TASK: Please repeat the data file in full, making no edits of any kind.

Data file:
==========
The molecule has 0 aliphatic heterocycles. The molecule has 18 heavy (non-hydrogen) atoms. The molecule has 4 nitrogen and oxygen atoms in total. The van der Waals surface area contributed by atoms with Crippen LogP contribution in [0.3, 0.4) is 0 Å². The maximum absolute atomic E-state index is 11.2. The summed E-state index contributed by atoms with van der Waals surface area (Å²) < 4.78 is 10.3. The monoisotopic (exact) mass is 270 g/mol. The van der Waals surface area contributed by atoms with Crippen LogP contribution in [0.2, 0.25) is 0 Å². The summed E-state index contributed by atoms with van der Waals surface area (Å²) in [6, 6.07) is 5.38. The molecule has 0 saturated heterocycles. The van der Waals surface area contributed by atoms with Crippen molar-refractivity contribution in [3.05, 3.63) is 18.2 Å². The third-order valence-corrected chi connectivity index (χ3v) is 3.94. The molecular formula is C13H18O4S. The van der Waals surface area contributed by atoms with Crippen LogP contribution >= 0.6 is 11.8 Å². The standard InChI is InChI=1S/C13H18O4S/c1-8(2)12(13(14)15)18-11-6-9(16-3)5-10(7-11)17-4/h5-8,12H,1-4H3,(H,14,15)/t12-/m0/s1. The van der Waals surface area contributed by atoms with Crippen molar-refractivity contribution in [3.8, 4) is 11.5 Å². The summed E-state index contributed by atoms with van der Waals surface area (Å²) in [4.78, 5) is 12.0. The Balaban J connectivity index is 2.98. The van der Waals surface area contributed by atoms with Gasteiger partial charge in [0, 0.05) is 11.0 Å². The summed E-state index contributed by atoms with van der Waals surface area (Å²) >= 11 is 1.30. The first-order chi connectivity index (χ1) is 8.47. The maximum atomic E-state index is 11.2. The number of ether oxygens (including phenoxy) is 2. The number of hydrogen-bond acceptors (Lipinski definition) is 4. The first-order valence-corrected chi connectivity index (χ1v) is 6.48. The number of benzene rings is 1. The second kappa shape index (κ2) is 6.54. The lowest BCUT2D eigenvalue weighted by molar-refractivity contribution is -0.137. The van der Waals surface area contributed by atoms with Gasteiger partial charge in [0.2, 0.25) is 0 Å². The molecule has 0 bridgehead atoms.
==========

The molecule has 0 aliphatic heterocycles. The molecule has 18 heavy (non-hydrogen) atoms. The molecule has 4 nitrogen and oxygen atoms in total. The van der Waals surface area contributed by atoms with Crippen LogP contribution in [0.3, 0.4) is 0 Å². The maximum absolute atomic E-state index is 11.2. The summed E-state index contributed by atoms with van der Waals surface area (Å²) < 4.78 is 10.3. The monoisotopic (exact) mass is 270 g/mol. The van der Waals surface area contributed by atoms with Crippen LogP contribution in [0.2, 0.25) is 0 Å². The summed E-state index contributed by atoms with van der Waals surface area (Å²) in [6, 6.07) is 5.38. The molecule has 0 saturated heterocycles. The van der Waals surface area contributed by atoms with Crippen molar-refractivity contribution in [3.05, 3.63) is 18.2 Å². The third-order valence-corrected chi connectivity index (χ3v) is 3.94. The molecular formula is C13H18O4S. The van der Waals surface area contributed by atoms with Crippen LogP contribution >= 0.6 is 11.8 Å². The standard InChI is InChI=1S/C13H18O4S/c1-8(2)12(13(14)15)18-11-6-9(16-3)5-10(7-11)17-4/h5-8,12H,1-4H3,(H,14,15)/t12-/m0/s1. The van der Waals surface area contributed by atoms with Crippen molar-refractivity contribution in [3.8, 4) is 11.5 Å². The summed E-state index contributed by atoms with van der Waals surface area (Å²) in [4.78, 5) is 12.0. The Balaban J connectivity index is 2.98. The van der Waals surface area contributed by atoms with Gasteiger partial charge in [0, 0.05) is 11.0 Å². The summed E-state index contributed by atoms with van der Waals surface area (Å²) >= 11 is 1.30. The first-order chi connectivity index (χ1) is 8.47. The maximum atomic E-state index is 11.2. The number of ether oxygens (including phenoxy) is 2. The number of hydrogen-bond acceptors (Lipinski definition) is 4. The first-order valence-corrected chi connectivity index (χ1v) is 6.48. The number of benzene rings is 1. The second kappa shape index (κ2) is 6.54. The lowest BCUT2D eigenvalue weighted by molar-refractivity contribution is -0.137. The van der Waals surface area contributed by atoms with Gasteiger partial charge in [0.2, 0.25) is 0 Å². The molecule has 0 bridgehead atoms.